So I went with re-rolling the stats. Because getting a decent Wisdom Score is kind of important (I could live with a 14, anything better than that is gravy) I distributed the dice differently:
- ST: (4d6, best three) + 4
- IN: (5d6) – 2
- WS: (5d6)
- DX (6d6) – 2
- CN (5d6)
- CH (3d6)
This gave me results worse than above, but I got what I needed (ability modifiers shown)
- ST: 20 (+5 ST modifier)
- IN: 13 (+1 IN modifier)
- WS: 15 (+2 WS modifier)
- DX: 14 (+2 DX modifier)
- CN: 14 (+2 CN modifier)
- CH: 11 (+0 CH modifier)
This gives us basically the exact same ability modifiers we had before, except we traded a +3 bonus for CH and a +1 bonus for IN for a +2 bonus for WS. That’s a big net loss, but I can work with this.
Man, that 13 in Intelligence really sucks a lot worse than a 14. Why? Because in Pathfinder, every time you level, you get skill ranks equal to your base skill rank for your class, plus your Intelligence bonus.
Metagaming section warning! Skill Rank defaults are:
- Barbarian : 4
- Bard : 6
- Cleric : 2
- Druid : 4
- Fighter: 2
- Monk: 4
- Paladin: 2
- Ranger : 6
- Rogue : 8 (and now we see how Rogues catch up to the other classes in capabilities)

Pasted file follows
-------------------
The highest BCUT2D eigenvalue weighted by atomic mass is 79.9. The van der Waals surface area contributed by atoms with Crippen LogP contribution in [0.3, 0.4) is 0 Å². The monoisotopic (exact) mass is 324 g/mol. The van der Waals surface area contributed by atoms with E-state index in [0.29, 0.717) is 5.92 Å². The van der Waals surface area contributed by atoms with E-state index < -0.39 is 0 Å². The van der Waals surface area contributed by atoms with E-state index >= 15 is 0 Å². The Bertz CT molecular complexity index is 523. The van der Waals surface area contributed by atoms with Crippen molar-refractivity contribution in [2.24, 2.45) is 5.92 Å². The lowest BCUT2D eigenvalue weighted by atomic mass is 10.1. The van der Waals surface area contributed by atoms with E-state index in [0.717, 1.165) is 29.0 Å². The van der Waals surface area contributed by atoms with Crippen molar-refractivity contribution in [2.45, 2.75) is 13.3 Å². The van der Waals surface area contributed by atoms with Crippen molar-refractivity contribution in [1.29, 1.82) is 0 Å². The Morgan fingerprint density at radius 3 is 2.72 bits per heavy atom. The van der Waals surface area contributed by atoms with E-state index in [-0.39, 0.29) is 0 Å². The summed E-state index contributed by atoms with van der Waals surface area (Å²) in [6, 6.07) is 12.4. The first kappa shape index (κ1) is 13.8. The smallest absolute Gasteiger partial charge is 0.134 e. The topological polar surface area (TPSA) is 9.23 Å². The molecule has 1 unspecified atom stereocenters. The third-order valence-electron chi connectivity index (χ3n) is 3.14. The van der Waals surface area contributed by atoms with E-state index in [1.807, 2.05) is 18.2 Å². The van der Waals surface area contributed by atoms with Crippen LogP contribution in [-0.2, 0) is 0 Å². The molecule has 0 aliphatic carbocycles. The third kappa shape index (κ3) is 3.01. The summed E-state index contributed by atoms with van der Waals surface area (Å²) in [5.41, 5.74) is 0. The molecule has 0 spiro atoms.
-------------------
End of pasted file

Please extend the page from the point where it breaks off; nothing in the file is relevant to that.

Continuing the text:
- Sorcerer : 2
- Wizard : 2
So the difference between an IQ of 13 and an IQ of 14 is the difference between 3 skill ranks per level and 4 skill ranks per level. Whereas if I was a Rogue, it would be the difference between 9 and 10. Whoo.
Oh, well. Fighters get bonus feats, which makes up for it.
We’re likely starting with 12,000 exp in a medium progression game, according to Nob. That puts me as a level 4 fighter. Okay, what does that mean? Well, 4d10 for hit points, plus the Constitution bonus of +2 per level, so 4d10+8 HP. Roll that when I get my polyhedron dice handy.
Let’s back up a step at talk about what we’re staring with, as a level 1 Fighter.
Three skill levels (two for 1st level fighter, one for my IN)
One feat of any sort
One bonus combat feat for being a fighter
As an Unarmed Fighter Archetype, there are some differences between me and a normal fighter, namely:
Weapon and Armor Proficiency: An unarmed fighter is not proficient with medium armor, heavy armor, or shields. An unarmed fighter is proficient with all monk weapons, including exotic monk weapons.